Blackberries require a period of cold dormancy to germinate, but because of their shallow root systems, they don't do well in areas where temperatures go below zero degrees routinely. Zones 5 to 8 provide the best environment for blackberries. Cold winter temperatures combined with wet spring soils may lead to plant death. The reverse environment of hot, dry winds is also unfavorable for blackberry growing and may result in stunted, seedy fruits.


Fertilizer


Fertilize your blackberries in the spring when plants are emerging from dormancy, using a balanced 10-10-10 formula. Fertilize plants again in the fall with an application of manure and compost, which will also suppress weeds and improve soil tilth.


Harvesting Blackberries


How to Harvest Blackberries

  • Pick only berries that are fully black. Mature berries are plump yet firm, a deep black color, and pull freely from the plant without a yank. Berries do no ripen after being picked.

  • Once blackberries start to ripen, they must be picked often—every couple of days.

  • When picking, keep the central plug within the fruit (unlike raspberries).

  • Harvest during the cooler parts of the day. Once picked, place berries in the shade and refrigerate as soon as possible


How to Store Blackberries

  • Blackberries are highly perishable and will only last a few days once harvested, even with refrigeration.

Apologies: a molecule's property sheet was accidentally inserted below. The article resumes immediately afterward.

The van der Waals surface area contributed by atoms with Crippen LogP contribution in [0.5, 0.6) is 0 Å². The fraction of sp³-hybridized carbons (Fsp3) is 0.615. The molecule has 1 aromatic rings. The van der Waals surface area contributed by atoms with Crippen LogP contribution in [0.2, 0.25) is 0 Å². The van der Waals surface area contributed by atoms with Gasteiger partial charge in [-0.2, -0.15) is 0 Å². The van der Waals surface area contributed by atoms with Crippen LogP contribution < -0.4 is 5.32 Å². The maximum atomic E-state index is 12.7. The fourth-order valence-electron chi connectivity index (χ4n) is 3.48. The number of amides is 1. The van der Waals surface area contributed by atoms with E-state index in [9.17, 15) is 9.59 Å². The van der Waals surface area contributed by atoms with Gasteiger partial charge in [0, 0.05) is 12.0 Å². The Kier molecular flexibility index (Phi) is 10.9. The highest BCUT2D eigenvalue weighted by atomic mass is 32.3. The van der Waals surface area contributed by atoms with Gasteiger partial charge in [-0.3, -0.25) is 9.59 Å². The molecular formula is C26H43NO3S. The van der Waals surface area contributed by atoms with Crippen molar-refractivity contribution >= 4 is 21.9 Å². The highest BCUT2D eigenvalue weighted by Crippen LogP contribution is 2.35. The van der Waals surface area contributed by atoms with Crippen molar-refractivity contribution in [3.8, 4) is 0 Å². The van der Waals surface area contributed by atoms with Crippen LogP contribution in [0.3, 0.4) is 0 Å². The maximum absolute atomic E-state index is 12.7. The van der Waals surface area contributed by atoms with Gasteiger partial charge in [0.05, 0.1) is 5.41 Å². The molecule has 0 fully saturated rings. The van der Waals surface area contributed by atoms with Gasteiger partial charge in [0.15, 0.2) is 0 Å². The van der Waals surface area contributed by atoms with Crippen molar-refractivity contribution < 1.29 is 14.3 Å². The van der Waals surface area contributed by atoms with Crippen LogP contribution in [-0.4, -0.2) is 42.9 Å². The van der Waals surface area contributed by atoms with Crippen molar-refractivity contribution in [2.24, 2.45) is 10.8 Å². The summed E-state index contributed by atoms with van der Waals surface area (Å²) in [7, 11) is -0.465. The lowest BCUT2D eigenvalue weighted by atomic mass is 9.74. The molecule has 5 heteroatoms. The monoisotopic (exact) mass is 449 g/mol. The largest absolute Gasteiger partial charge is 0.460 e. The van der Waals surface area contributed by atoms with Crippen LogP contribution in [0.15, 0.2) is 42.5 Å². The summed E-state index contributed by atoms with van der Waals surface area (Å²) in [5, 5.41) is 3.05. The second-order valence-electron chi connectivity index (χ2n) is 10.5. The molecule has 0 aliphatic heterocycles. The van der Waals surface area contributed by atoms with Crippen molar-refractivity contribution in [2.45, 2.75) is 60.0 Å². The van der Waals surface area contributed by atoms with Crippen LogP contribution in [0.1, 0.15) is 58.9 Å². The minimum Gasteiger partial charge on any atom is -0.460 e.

• Although fresh fruit is always best, blackberries can be stored by canning, preserving, or freezing. Techniques used for freezing blueberries can also be used on blackberries.


Pruning and Propagating Blackberries


Pruning


Blackberry roots are perennial but the canes are biennial. This means that second-year canes that have produced their fruit need to be trimmed away after harvesting.


For an established shrub, new canes that haven't yet fruited should be tip-pruned to about 3 feet in summer. This will cause the new canes to branch out, maximizing the fruit produced. Once these canes produce fruit, they should be removed to the ground immediately after the fruit harvest.


In early spring before new growth has started, remove any canes damaged by winter, and thin out the remaining canes to the four or five strongest canes.


Propagating Blackberries


It's easy to propagate blackberry plants from stem cuttings. Cut a 4-inch piece from the end of the stem in late spring when temperatures are mild and rainfall is plenty. Plant it in the soil, and keep it moist. Roots will form in two to four weeks. These newly started plants can be planted in the fall, or you can keep them in a sheltered location and plant them the following spring.


Pests and Diseases


Blackberries are prone to anthracnose, stem blight, and crown gall. Prevent disease by purchasing disease-free plant stock from reputable nurseries, and planting your blackberries away from areas with wild brambles, which may carry these diseases.


Insect pests include stink bugs and raspberry crown borers. Keeping your plants healthy and vigorous will make them less attractive to insect attack.


Blackberries are sometimes afflicted by viral diseases. Raspberry bushy dwarf virus and blackberry calico virus both cause bright yellow splotches to appear on leaves. Affected plants will need to be removed and destroyed.


Benefits of Blackberries


Lower cholesterol level


One of the blackberries benefits includes the reduction in the process of oxidation of low-density lipoprotein (LDL) cholesterol by nearly 50 percent. The anthocyanins show a significant reduction in the hardening of the arteries and heart disease.


Prevent Some Cancers


Research suggests that anthocyanins in the berries cannot alter the course of any cancer once it develops. Although a rich anthocyanin diet and adding more berries to your regimen may lower the risk for cancer.